A national consensus management pathway for paediatric inflammatory multisystem syndrome temporally associated with COVID-19 (PIMS-TS): results of a national Delphi process

AUTHOR(S)
Rachel Harwood; Benjamin Allin; Christine E. Jones (et al.)

Published: September 2020   Journal: The Lancet Child & Adolescent Health
Paediatric inflammatory multisystem syndrome temporally associated with COVID-19 (PIMS-TS) is a novel condition that was first reported in April, 2020. This study aims to develop a national consensus management pathway for the UK to provide guidance for clinicians caring for children with PIMS-TS.
Cite this research | Open access | No. of pages: 10 | Language: English | Topics: Health | Tags: child health, medical care, infectious disease | Countries: United Kingdom
SARS-CoV-2 transmission, the ambiguous role of children and considerations for the reopening of schools in the fall

AUTHOR(S)
Cleo Anastassopoulou; Nicholas Spanakis; Athanasios Tsakris

Published: September 2020   Journal: Future Microbiology
The reopening of schools in the fall entails risks given the controversies in pediatricCOVID-19 pathogenesis and the ambiguous role of children in transmission.
Cite this research | Open access | Vol.: 150 | Issue: 13 | No. of pages: 1201-1206 | Language: English | Topics: Health | Tags: child health, school attendance, infectious disease, COVID-19 response
Social distancing for COVID-19 and diagnoses of other infectious diseases in children

AUTHOR(S)
Jonathan Hatoun; Emily Trudell Correa; Sara Mary Alice Donahue (et al.)

Published: September 2020   Journal: Pediatrics
Social distancing (SD) during the coronavirus disease 2019 (COVID-19) pandemic has largely removed children from school, day care, and other contact with peers. In addition to reducing transmission of severe acute respiratory syndrome coronavirus 2, these changes would be expected to reduce the transmission of other infectious diseases among children. This study aims to determine the effect of SD on 12 infectious diseases commonly diagnosed in pediatric primary care that are contagious to various extents.
Cite this research | Open access | Vol.: 146 | Issue: 4 | Language: English | Topics: Health | Tags: child diseases, child health, infectious disease | Countries: United States
SARS-CoV-2 infections in children and young people

AUTHOR(S)
Susanna Felsenstein; Christian Hedrich

Published: September 2020   Journal: Clinical Immunology
This manuscript reviews age-related host factors that may protect children from COVID-19 and complications associated, and addresses the confusion around seropositivity and immunity.
Cite this research | Open access | Vol.: 2200 | No. of pages: 7 | Language: English | Topics: Health | Tags: child health, child immunization, infectious disease, COVID-19
Parents’ knowledge and attitude towards COVID‐19 in children: a Jordanian study

AUTHOR(S)
Sawsan Abuhammad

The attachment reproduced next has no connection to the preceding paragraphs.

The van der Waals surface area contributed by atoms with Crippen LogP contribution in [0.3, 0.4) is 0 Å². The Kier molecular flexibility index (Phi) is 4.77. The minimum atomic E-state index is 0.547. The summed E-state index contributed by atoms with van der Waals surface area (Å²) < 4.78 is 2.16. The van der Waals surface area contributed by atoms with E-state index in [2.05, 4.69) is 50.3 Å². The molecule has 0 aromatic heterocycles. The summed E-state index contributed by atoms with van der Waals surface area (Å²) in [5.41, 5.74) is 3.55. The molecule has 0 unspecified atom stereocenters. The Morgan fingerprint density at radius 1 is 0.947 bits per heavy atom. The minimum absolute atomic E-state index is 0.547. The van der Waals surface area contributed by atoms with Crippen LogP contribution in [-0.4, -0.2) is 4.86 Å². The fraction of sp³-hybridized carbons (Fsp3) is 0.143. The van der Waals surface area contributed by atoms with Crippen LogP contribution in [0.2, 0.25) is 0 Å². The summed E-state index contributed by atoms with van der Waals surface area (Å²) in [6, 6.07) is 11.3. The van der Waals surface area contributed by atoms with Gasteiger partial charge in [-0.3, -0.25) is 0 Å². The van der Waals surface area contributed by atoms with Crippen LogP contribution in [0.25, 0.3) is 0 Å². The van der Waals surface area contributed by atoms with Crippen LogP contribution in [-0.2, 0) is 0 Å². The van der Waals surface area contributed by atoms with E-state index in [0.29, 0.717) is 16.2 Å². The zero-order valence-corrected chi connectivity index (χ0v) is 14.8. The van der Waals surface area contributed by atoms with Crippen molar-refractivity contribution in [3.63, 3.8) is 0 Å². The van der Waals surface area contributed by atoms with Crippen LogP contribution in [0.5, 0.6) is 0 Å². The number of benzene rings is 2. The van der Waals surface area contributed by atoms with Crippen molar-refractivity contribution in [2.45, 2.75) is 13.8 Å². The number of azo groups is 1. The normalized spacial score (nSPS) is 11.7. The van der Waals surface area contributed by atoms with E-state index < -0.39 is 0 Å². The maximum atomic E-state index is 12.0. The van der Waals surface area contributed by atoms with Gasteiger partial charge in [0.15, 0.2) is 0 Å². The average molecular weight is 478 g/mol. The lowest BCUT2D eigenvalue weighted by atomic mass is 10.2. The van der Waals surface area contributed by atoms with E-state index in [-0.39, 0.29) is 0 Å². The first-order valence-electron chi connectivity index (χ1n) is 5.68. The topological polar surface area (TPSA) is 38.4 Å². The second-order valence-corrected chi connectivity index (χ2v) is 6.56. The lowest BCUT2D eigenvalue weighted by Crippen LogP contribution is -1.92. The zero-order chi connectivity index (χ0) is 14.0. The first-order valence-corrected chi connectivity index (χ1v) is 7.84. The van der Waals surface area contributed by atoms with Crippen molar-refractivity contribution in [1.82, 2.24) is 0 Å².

Published: August 2020   Journal: The International Journal of Clinical Practice

The coronavirus disease 2019 (COVID-19) has had a rapid global spread.  All individuals of all age groups are at risk of COVID-19. This study aims to describe the knowledge and attitude of Jordanian parents regarding COVID-19 in children, including clinical signs of the disease, modes of transmission and protection measures. A cross-section study among Jordanian parents was conducted. The size of the sample was 810. Information regarding the clinical signs of the disease, modes of transmission, protection measures against COVID-19 and satisfaction with governmental measures was collected.


Burden of illness in households with severe acute respiratory syndrome Coronavirus 2–infected children

AUTHOR(S)
Mehgan F. Teherani; Carol M. Kao; Andres Camacho-Gonzalez (et al.)

Published: August 2020   Journal: Journal of the Pediatric Infectious Diseases Society
This study investigated of illness among household members of severe acute respiratory syndrome coronavirus 2 (SARS-CoV-2)–infected children receiving medical care (n = 32). The study identified 144 household contacts (HCs): 58 children and 86 adults. Forty-six percent of HCs developed symptoms consistent with coronavirus disease. Child-to-adult transmission was suspected in 7 cases.
31 - 45 of 61

UNICEF Innocenti's Children and COVID-19 Library is a database collecting research from around the world on COVID-19 and its impacts on children and adolescents.

LEARN MORE ABOUT THE DATABASE

Subscribe to updates on new research about COVID-19 & children

SIGN UP TO OUR NEWSLETTER

Share:

facebook twitter linkedin google+ reddit print email
Campaign Campaign

COVID-19 & Children: Rapid Research Response

UNICEF Innocenti is mobilizing a rapid research response in line with UNICEF’s global response to the COVID-19 crisis. The initiatives we’ve begun will provide the broad range of evidence needed to inform our work to scale up rapid assessment, develop urgent mitigating strategies in programming and advocacy, and preparation of interventions to respond to the medium and longer-term consequences of the COVID-19 crisis. The research projects cover a rapid review of evidence, education analysis, and social and economic policies.